What everyone in this crazy world needs to understand is that the modern concept of free trade has little relation to our historical recollections.  Where once the idea of trade meant the equitable/bartered exchange of rare goods and services between remote cultures, today’s practices are designed exclusively towards the expansion of corporate power as exploiters of labor and natural resources for profit.  All other considerations, be they human or environmental, are secondary.

I failed my country in 1992.  I won’t fail my country in 2016 – win or lose.


12 thoughts on “Why the issue of Trade is so important, and how I failed my country

        • Whether citizens can remedy a world gone crazy with greed, or not, is not the most important question facing us today. The most important question is whether or not the people of the world will do their duty as citizens and try to remedy these problems. One does not shirk their responsibility to other citizens just because the task at hand is difficult.

          Around the turn of the 20th century, America was in a similar state as today. Business monopolies ruled the land, corrupted themselves and the government they controlled. An inequality of wealth had stratified and destabilized society. It was called “The Gilded Age.” But, citizens banded together to oppose it under a common cause known as “The Progressive Movement.” After much sacrifice, those brave and responsible citizens ushered in the greatest era of middle class prosperity the world had ever seen.

          If they could do it, why can’t we?


  1. Great post, Robert.

    You may also like Chomsky’s thoughts on “free trade:”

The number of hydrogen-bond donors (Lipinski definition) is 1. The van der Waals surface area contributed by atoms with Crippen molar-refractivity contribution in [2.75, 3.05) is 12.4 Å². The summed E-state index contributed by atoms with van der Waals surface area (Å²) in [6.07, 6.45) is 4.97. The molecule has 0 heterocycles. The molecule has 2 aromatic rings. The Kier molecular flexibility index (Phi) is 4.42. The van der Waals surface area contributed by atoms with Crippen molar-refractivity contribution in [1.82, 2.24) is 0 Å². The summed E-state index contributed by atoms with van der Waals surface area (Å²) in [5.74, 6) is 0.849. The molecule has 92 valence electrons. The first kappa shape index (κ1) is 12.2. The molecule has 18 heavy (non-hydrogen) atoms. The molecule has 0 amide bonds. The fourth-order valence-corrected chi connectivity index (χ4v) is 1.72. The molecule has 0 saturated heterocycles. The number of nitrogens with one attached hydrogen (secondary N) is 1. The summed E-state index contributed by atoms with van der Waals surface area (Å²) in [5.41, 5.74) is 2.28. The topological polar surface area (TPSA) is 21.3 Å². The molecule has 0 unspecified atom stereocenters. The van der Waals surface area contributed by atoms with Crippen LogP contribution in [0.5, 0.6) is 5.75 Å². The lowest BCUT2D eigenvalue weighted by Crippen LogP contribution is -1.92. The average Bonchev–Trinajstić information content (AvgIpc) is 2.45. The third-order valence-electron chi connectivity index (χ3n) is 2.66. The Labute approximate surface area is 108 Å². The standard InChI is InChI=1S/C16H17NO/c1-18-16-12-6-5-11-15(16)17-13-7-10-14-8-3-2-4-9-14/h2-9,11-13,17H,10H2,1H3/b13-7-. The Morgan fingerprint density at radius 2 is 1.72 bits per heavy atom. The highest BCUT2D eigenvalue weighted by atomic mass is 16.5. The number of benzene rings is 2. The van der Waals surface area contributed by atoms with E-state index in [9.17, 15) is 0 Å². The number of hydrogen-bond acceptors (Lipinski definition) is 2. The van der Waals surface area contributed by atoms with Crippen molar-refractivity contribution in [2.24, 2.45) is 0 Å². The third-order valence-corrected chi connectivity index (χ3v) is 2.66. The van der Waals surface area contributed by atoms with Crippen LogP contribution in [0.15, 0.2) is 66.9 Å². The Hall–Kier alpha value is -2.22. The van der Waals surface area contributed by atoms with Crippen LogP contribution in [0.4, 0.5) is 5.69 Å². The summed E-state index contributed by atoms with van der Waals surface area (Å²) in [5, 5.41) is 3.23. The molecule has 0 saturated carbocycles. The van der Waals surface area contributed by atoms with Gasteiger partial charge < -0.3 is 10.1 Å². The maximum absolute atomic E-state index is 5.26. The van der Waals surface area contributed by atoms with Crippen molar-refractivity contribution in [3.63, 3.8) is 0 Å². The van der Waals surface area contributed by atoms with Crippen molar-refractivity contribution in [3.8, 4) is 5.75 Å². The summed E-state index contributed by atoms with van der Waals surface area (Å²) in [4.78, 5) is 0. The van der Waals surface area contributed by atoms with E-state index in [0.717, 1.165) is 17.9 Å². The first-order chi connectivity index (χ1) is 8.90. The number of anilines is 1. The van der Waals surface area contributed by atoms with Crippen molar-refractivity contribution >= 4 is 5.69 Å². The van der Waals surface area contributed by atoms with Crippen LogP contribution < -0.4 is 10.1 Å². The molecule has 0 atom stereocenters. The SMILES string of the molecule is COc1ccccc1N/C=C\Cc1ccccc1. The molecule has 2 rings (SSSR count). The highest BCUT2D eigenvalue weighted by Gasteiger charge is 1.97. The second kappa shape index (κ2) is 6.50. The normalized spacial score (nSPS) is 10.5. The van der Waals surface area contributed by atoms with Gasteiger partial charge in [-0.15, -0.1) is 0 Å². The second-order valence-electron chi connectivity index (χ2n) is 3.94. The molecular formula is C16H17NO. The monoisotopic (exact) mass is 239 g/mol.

I listened to an interview with him about this year’s election. I wish every American heard what this man has to say (without knee-jerking at the sound of his name — sheesh @ the American propaganda):


    • Thanks, Emma. Chomsky is right on. I’ve been railing against neoliberal “free trade” policies ever since the disaster of NAFTA. In a recent post on this blog, I traced the politics behind it back to the Reagan/Thatcher revolution of the 1980s and that its primary goal was to undermine democracy/national sovereignty through the imposition of a global corporatist hierarchy.

      Liked by 1 person

  2. Robert:
    A good assessment of our experience. Still I wonder how we have a remedy if our American sense of Darwinian-Capitalism (and trade agreements) support exploiting people and environments. We agree on that completely.
    But only trade engages us with the world in the most beneficial way instead of inefficiencies and worse, conflict. Sadly the TPP trade agreement fails again it seems (though President Obama promises it doesn’t). Bernie Sanders is doing a phenomenal job explaining those exploitive flaws but can this message get through?


    • Thank you, Steve. As I alluded to in this piece, there is a huge difference between “fair trade” and “free trade.” The neoliberal establishment (i.e. Darwinian capitalists) want us to believe it must be a choice between protectionism/nationalism versus corporatized globalization. It is a false choice cleverly designed to secure the latter. Whether Bernie Sanders can enlighten enough people on America’s disingenuous trade policies still remains an open question.

      Liked by 1 person